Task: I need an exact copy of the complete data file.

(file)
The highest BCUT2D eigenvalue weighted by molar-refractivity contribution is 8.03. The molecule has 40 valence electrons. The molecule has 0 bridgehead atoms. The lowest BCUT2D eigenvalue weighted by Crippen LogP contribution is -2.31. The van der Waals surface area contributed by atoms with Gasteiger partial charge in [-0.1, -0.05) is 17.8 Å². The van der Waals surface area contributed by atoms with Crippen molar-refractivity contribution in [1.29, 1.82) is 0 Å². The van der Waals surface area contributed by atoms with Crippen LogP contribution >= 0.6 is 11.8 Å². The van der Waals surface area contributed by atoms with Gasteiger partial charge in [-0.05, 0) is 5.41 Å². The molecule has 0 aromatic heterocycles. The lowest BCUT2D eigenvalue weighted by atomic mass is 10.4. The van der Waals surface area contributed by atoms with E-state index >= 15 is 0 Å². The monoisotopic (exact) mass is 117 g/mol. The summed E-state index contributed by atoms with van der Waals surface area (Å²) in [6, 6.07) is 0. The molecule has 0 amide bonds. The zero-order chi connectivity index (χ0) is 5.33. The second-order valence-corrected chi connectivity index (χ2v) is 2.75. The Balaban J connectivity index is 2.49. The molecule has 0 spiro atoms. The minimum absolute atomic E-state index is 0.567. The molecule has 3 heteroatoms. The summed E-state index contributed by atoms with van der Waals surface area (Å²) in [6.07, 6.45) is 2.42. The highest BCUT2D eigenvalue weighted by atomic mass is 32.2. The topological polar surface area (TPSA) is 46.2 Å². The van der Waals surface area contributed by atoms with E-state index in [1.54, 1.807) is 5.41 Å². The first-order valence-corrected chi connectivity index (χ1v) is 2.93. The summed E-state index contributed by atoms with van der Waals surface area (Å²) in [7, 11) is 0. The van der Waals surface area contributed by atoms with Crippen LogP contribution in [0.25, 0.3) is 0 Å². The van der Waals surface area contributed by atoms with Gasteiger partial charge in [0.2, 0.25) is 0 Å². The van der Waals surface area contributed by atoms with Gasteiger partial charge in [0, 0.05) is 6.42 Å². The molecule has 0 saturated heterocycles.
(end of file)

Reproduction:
The highest BCUT2D eigenvalue weighted by molar-refractivity contribution is 8.03. The molecule has 40 valence electrons. The molecule has 0 bridgehead atoms. The lowest BCUT2D eigenvalue weighted by Crippen LogP contribution is -2.31. The van der Waals surface area contributed by atoms with Gasteiger partial charge in [-0.1, -0.05) is 17.8 Å². The van der Waals surface area contributed by atoms with Crippen molar-refractivity contribution in [1.29, 1.82) is 0 Å². The van der Waals surface area contributed by atoms with Crippen LogP contribution >= 0.6 is 11.8 Å². The van der Waals surface area contributed by atoms with Gasteiger partial charge in [-0.05, 0) is 5.41 Å². The molecule has 0 aromatic heterocycles. The lowest BCUT2D eigenvalue weighted by atomic mass is 10.4. The van der Waals surface area contributed by atoms with E-state index >= 15 is 0 Å². The monoisotopic (exact) mass is 117 g/mol. The summed E-state index contributed by atoms with van der Waals surface area (Å²) in [6, 6.07) is 0. The molecule has 0 amide bonds. The zero-order chi connectivity index (χ0) is 5.33. The second-order valence-corrected chi connectivity index (χ2v) is 2.75. The Balaban J connectivity index is 2.49. The molecule has 0 spiro atoms. The minimum absolute atomic E-state index is 0.567. The molecule has 3 heteroatoms. The summed E-state index contributed by atoms with van der Waals surface area (Å²) in [6.07, 6.45) is 2.42. The highest BCUT2D eigenvalue weighted by atomic mass is 32.2. The topological polar surface area (TPSA) is 46.2 Å². The van der Waals surface area contributed by atoms with E-state index in [1.54, 1.807) is 5.41 Å². The first-order valence-corrected chi connectivity index (χ1v) is 2.93. The summed E-state index contributed by atoms with van der Waals surface area (Å²) in [7, 11) is 0. The van der Waals surface area contributed by atoms with Crippen LogP contribution in [0.25, 0.3) is 0 Å². The van der Waals surface area contributed by atoms with Gasteiger partial charge in [0.2, 0.25) is 0 Å². The van der Waals surface area contributed by atoms with Gasteiger partial charge in [0, 0.05) is 6.42 Å². The molecule has 0 saturated heterocycles.